Roselynn Verwoord, MA ’11

Champion of anti-oppressive education, Roselynn Verwoord is an activist, educator, and curriculum design consultant with the Centre for Teaching, Learning and Technology and a current PhD student in the Department of Educational Studies at UBC Faculty of Education.

Verwoord received her Professional Certificate of Qualification from the Ministry of Education in 2008, and quickly entered a Master of Arts program at UBC. She graduated in 2011 with an MA in Society, Culture and Politics in Education, her thesis explored quiltmaking as a vehicle for peace education among young people. Concurrently, she completed UBC’s two-year Longhouse Leadership Program, and over twenty-five teaching, leadership and conflict-resolution certificates. Her certifications include six from the United Nations, and an International Certificate of Teaching Mastery from Teachers Without Borders.

Verwoord is committed to education as a tool for social change. In 2005, she volunteered with the Society for Participatory Research in Asia in New Delhi, India, a non-profit organization that promotes democratic governance and participation. In 2011, she spent three months supporting projects in the Education division of the United Nations Educational, Scientific and Cultural Organization (UNESCO) in Kathmandu, Nepal.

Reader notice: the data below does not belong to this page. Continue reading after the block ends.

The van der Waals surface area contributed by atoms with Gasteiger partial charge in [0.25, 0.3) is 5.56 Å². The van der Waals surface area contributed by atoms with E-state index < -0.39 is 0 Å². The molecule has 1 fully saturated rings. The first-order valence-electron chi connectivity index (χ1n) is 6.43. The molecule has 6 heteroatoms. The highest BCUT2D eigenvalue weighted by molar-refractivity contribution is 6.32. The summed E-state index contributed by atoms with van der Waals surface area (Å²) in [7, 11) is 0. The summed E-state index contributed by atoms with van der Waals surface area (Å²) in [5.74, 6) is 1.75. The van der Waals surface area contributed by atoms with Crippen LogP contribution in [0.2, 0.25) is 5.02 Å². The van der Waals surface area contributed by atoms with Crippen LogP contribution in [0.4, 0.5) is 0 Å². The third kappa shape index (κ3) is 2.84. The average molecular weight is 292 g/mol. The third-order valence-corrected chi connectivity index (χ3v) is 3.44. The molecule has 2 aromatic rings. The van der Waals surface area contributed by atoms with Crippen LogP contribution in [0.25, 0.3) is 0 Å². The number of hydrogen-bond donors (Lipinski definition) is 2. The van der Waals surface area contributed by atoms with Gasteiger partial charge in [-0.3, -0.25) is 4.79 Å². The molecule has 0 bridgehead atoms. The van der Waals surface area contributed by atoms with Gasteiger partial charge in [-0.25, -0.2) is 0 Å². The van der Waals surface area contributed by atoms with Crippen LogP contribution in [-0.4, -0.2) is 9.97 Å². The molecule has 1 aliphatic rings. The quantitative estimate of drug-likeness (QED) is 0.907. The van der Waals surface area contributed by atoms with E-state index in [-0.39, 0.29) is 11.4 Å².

In Canada, Verwoord acts as an advisor to the International Association of Schools Educating for Unity and Peace. She serves on the board of directors for the International Society for the Scholarship of Teaching and Learning, and the Charter for Public Education Network. For the past three years, she has been chair of student advocacy for the Society for Teaching and Learning in Higher Education (STLHE). As chair, she doubled student membership in the society.

For her many academic accomplishments and community contributions, Verwoord has received a number of awards, including the Joseph Katz Memorial Scholarship and Donald & Ellen Poulter Scholarships from UBC’s Faculty of Education, a Social Sciences and Humanities Research Council Master’s Scholarship, and a Four Year Doctoral Fellowship from UBC.